The status of women’s sport has rocketed, with more women’s sport set to air on UK television than ever before in 2017.
But despite their increasing popularity, female competitors still do not earn as much as their male counterparts.
Research conducted by BBC Sport shows that the gender pay gap in sport is narrowing, but still very much exists.
A total of 83% of sports now reward men and women equal prize money, but the disparities in some sports are still shocking, with cricket, golf and football among the worst offenders.
In comparison, just 70% of sports offered equal prize money in 2014.
To conduct the audit, researchers contacted the governing bodies of 68 sports, of which 55 responded.
The analysis of pay was based on prize money and did not include separate wages, bonuses or sponsorship.
The study found football had one of the highest disparities, with the prize money for the next men’s World Cup coming out at £35 million, compared to the women’s total of £2 million.
In addition, male golfers competing in The Open have the chance to win £1.17 million, while the women’s prize money is £487,500.
In cricket, male teams can bring home £3.1 million for winning the World Cup, while the women’s team can win £470,500.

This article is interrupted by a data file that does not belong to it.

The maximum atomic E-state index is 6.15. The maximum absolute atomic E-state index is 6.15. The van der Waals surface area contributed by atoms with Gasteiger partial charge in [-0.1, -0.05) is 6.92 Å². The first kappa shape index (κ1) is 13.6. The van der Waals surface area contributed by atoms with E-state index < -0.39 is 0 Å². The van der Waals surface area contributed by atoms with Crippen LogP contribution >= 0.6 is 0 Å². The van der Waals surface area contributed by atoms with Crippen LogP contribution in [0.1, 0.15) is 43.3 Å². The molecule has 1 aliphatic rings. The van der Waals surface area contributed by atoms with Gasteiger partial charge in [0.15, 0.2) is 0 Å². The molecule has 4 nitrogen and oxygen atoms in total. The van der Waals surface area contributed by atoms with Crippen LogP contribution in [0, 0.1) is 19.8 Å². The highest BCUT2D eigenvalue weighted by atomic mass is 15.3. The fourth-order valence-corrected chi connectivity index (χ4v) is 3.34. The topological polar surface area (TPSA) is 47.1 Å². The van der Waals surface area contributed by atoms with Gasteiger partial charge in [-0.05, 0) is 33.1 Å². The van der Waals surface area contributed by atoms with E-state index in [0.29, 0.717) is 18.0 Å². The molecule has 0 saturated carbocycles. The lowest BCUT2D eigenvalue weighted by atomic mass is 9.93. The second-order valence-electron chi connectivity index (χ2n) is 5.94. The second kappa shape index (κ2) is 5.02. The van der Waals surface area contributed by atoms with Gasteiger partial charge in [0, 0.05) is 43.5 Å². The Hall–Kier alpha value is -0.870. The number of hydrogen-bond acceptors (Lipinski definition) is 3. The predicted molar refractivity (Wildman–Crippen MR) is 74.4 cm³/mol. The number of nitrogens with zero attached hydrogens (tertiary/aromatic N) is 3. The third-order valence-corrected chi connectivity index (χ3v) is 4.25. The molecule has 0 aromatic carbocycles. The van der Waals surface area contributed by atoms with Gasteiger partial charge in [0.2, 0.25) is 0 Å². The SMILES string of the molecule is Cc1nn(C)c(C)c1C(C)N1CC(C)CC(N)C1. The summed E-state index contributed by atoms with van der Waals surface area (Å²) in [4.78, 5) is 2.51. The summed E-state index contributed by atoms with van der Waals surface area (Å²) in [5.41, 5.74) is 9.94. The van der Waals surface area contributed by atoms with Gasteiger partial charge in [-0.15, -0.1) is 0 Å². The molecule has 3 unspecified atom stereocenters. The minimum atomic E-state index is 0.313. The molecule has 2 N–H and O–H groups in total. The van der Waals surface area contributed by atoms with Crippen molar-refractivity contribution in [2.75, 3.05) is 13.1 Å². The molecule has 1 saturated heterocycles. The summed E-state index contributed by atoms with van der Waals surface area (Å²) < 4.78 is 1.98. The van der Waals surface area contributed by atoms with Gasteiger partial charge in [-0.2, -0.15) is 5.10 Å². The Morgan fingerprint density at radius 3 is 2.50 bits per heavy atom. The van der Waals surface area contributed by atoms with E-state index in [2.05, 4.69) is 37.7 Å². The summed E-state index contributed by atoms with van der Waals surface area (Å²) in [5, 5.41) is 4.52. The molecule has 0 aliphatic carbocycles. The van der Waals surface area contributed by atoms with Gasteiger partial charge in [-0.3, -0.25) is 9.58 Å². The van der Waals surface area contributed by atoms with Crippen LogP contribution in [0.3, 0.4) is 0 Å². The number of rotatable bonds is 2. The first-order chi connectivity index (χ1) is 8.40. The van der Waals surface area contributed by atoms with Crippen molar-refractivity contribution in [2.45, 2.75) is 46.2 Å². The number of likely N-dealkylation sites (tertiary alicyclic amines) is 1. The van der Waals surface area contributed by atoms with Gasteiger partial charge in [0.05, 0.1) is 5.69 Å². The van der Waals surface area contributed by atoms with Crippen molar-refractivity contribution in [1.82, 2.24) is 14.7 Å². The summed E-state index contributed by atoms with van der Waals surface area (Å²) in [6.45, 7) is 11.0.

Commenting on the findings, Sports Minister Tracey Crouch told the BBC: “It is encouraging that remuneration for sportswomen has improved and we are seeing greater equality in professional sport.
“However, there is still more work to be done to put women’s sport on the same footing as men’s.
“Women’s Sport Week provides a fantastic opportunity to continue to raise the profile of women in sport, celebrate phenomenal female athletes and champion participation for women of all ages and backgrounds.”
Previously speaking to HuffPost UK, Ruth Holdaway, CEO at Women in Sport, said “there needs to be fundamental culture change within the sports sector itself” for women’s sport to get the pay and recognition it deserves.
The percentage of women on the National Governing Body (NGB) boards in sport remains static, with an average of 30% of board positions continuing to be held by women.
“We need transformation at every level of sport, but especially at the top as female board members and CEOs of sports organisations are still a minority,” Holdaway told HuffPost UK.
“Women’s sport will never receive the recognition it deserves when female voices are in short supply.”
The full table of prize money for men and women can be found here.